How Active Is Your God?

by Ken Briggs

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Here we are again. Calamities pile up on one another and the nagging, eternal still small voice cries, "Where is God in all this?"

Nature demolishes the Japanese, a Lybian madman murders his own people, a Wisconsin martinet destroys a basic human right -- and those are just the headline grabbers.

The old theodicy question arises again. How could a good God allow these assaults? Christians who sincerely believe God interevened to heal Aunt Victoria of a stroke may cringe at the suggestion that the same Omnipresent One also must have caused human and natural disasters, or at least tolerated the human treachry in the name of free will. But that's the implication of a faith that's consistent.

Deism always appears to provide a clean solution. God winds up the watch and lets it run from a remote location not unlike the owners's box in the former National Football League, without interference. But that leaves out personal experience of God, the hallmark of most Christianity, and posits a deity of chilling indifference. It isn't the God than Jesus mirrors. Yet the One manifested by Jesus is a selective micro-manager.

Nobody has resolved this dilemma over the course of eons and it's doubtful anyone will. Historians and Bible scholars point out that God envisioned by believers over the centuries evolved from an Activist to a Silent Partner. These days many Christians carry a variety of God images to suit different purposes, like shoes in a closet (Imelda Marcos nothwithstanding). The God who saves the high school ski team from the avalance gives way to the avenging God who defeats the enemy; the loving God who awards a job promotion isn't the same as the God who starves the people of Gaza. There are no smart alecs here.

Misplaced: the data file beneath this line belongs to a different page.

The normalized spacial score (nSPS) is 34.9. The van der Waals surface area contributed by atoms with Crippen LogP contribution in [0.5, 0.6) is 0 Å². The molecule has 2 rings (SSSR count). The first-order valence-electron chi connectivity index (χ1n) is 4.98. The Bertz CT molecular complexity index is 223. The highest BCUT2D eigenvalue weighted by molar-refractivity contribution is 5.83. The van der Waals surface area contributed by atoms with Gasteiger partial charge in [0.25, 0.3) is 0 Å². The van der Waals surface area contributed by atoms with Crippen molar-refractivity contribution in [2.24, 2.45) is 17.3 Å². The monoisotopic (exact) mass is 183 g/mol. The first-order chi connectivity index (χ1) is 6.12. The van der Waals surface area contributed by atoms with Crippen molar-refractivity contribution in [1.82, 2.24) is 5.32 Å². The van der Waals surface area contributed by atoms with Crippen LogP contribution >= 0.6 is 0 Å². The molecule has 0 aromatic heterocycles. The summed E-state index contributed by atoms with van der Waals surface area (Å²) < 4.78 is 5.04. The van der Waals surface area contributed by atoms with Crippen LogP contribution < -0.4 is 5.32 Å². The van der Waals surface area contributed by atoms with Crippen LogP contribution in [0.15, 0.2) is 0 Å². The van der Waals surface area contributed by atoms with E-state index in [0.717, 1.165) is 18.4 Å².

The most I can make of this discomfort in the rush of current agonies is that the essential Gospel promise that we are never abandoned no matter how bad it gets not deprived of the strengths and comforts that flow therefrom. It's not exactly satisfying but does offer a measure of reassurance.

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